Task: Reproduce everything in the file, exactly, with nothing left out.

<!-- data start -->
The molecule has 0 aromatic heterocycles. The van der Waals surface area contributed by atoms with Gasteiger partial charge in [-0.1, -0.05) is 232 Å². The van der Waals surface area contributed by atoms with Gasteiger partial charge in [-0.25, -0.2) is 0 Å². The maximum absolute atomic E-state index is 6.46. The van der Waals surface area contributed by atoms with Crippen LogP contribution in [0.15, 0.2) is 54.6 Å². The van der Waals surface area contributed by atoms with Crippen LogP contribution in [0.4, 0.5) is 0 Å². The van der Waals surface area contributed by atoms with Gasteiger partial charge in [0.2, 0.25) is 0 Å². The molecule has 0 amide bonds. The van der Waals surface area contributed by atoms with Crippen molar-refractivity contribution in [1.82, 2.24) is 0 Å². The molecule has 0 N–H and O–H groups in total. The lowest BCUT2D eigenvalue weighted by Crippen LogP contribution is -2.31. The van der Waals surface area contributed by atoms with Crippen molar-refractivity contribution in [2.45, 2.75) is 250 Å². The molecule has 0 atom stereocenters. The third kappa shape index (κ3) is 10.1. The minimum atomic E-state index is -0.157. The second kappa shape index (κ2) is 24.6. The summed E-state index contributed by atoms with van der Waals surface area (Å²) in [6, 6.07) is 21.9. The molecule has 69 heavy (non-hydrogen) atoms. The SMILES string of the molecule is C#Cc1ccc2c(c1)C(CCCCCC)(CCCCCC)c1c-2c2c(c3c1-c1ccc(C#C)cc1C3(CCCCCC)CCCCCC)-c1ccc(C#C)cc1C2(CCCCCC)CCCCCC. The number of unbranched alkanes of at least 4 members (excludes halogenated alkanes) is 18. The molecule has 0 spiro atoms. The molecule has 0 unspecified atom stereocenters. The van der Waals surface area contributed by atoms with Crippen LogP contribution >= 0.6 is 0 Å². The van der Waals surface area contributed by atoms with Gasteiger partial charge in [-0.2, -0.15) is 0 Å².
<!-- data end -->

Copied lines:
The molecule has 0 aromatic heterocycles. The van der Waals surface area contributed by atoms with Gasteiger partial charge in [-0.1, -0.05) is 232 Å². The van der Waals surface area contributed by atoms with Gasteiger partial charge in [-0.25, -0.2) is 0 Å². The maximum absolute atomic E-state index is 6.46. The van der Waals surface area contributed by atoms with Crippen LogP contribution in [0.15, 0.2) is 54.6 Å². The van der Waals surface area contributed by atoms with Crippen LogP contribution in [0.4, 0.5) is 0 Å². The van der Waals surface area contributed by atoms with Gasteiger partial charge in [0.2, 0.25) is 0 Å². The molecule has 0 amide bonds. The van der Waals surface area contributed by atoms with Crippen molar-refractivity contribution in [1.82, 2.24) is 0 Å². The molecule has 0 N–H and O–H groups in total. The lowest BCUT2D eigenvalue weighted by Crippen LogP contribution is -2.31. The van der Waals surface area contributed by atoms with Crippen molar-refractivity contribution in [2.45, 2.75) is 250 Å². The molecule has 0 atom stereocenters. The third kappa shape index (κ3) is 10.1. The minimum atomic E-state index is -0.157. The second kappa shape index (κ2) is 24.6. The summed E-state index contributed by atoms with van der Waals surface area (Å²) in [6, 6.07) is 21.9. The molecule has 69 heavy (non-hydrogen) atoms. The SMILES string of the molecule is C#Cc1ccc2c(c1)C(CCCCCC)(CCCCCC)c1c-2c2c(c3c1-c1ccc(C#C)cc1C3(CCCCCC)CCCCCC)-c1ccc(C#C)cc1C2(CCCCCC)CCCCCC. The number of unbranched alkanes of at least 4 members (excludes halogenated alkanes) is 18. The molecule has 0 spiro atoms. The molecule has 0 unspecified atom stereocenters. The van der Waals surface area contributed by atoms with Crippen LogP contribution >= 0.6 is 0 Å². The van der Waals surface area contributed by atoms with Gasteiger partial charge in [-0.2, -0.15) is 0 Å².